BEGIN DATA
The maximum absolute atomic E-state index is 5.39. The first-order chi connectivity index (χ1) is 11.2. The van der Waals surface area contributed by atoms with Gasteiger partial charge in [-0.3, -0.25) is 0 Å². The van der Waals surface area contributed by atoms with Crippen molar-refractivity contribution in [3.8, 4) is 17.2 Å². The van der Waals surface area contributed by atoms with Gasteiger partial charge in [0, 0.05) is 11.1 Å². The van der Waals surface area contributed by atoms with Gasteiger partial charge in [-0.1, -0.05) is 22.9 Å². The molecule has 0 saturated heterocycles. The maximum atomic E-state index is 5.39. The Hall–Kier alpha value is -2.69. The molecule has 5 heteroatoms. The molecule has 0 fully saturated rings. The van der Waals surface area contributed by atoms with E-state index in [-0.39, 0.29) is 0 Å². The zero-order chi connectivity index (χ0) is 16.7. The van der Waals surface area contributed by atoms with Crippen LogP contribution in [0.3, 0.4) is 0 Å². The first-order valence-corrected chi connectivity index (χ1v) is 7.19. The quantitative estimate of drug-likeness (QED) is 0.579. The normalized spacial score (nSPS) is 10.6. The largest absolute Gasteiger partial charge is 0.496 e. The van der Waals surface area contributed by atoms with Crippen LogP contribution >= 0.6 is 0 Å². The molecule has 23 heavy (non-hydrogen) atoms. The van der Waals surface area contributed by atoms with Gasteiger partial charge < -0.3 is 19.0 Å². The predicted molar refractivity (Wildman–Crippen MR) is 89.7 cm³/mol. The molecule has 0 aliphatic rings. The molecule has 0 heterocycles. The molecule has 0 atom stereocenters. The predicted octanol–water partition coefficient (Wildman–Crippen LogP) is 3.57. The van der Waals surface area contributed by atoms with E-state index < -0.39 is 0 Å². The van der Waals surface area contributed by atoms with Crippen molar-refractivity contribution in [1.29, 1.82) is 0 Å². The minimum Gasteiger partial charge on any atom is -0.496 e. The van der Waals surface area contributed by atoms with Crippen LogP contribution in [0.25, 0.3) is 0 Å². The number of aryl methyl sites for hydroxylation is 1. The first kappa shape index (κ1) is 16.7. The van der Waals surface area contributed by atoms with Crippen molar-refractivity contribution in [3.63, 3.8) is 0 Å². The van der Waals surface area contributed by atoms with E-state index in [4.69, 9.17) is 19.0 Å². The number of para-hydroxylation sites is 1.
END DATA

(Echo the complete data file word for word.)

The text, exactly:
The maximum absolute atomic E-state index is 5.39. The first-order chi connectivity index (χ1) is 11.2. The van der Waals surface area contributed by atoms with Gasteiger partial charge in [-0.3, -0.25) is 0 Å². The van der Waals surface area contributed by atoms with Crippen molar-refractivity contribution in [3.8, 4) is 17.2 Å². The van der Waals surface area contributed by atoms with Gasteiger partial charge in [0, 0.05) is 11.1 Å². The van der Waals surface area contributed by atoms with Gasteiger partial charge in [-0.1, -0.05) is 22.9 Å². The molecule has 0 saturated heterocycles. The maximum atomic E-state index is 5.39. The Hall–Kier alpha value is -2.69. The molecule has 5 heteroatoms. The molecule has 0 fully saturated rings. The van der Waals surface area contributed by atoms with E-state index in [-0.39, 0.29) is 0 Å². The zero-order chi connectivity index (χ0) is 16.7. The van der Waals surface area contributed by atoms with Crippen LogP contribution in [0.3, 0.4) is 0 Å². The first-order valence-corrected chi connectivity index (χ1v) is 7.19. The quantitative estimate of drug-likeness (QED) is 0.579. The normalized spacial score (nSPS) is 10.6. The largest absolute Gasteiger partial charge is 0.496 e. The van der Waals surface area contributed by atoms with Crippen LogP contribution >= 0.6 is 0 Å². The molecule has 23 heavy (non-hydrogen) atoms. The van der Waals surface area contributed by atoms with Gasteiger partial charge < -0.3 is 19.0 Å². The predicted molar refractivity (Wildman–Crippen MR) is 89.7 cm³/mol. The molecule has 0 aliphatic rings. The molecule has 0 heterocycles. The molecule has 0 atom stereocenters. The predicted octanol–water partition coefficient (Wildman–Crippen LogP) is 3.57. The van der Waals surface area contributed by atoms with E-state index < -0.39 is 0 Å². The van der Waals surface area contributed by atoms with Crippen molar-refractivity contribution in [1.29, 1.82) is 0 Å². The minimum Gasteiger partial charge on any atom is -0.496 e. The van der Waals surface area contributed by atoms with Crippen LogP contribution in [0.25, 0.3) is 0 Å². The number of aryl methyl sites for hydroxylation is 1. The first kappa shape index (κ1) is 16.7. The van der Waals surface area contributed by atoms with Crippen molar-refractivity contribution in [3.63, 3.8) is 0 Å². The van der Waals surface area contributed by atoms with E-state index in [4.69, 9.17) is 19.0 Å². The number of para-hydroxylation sites is 1.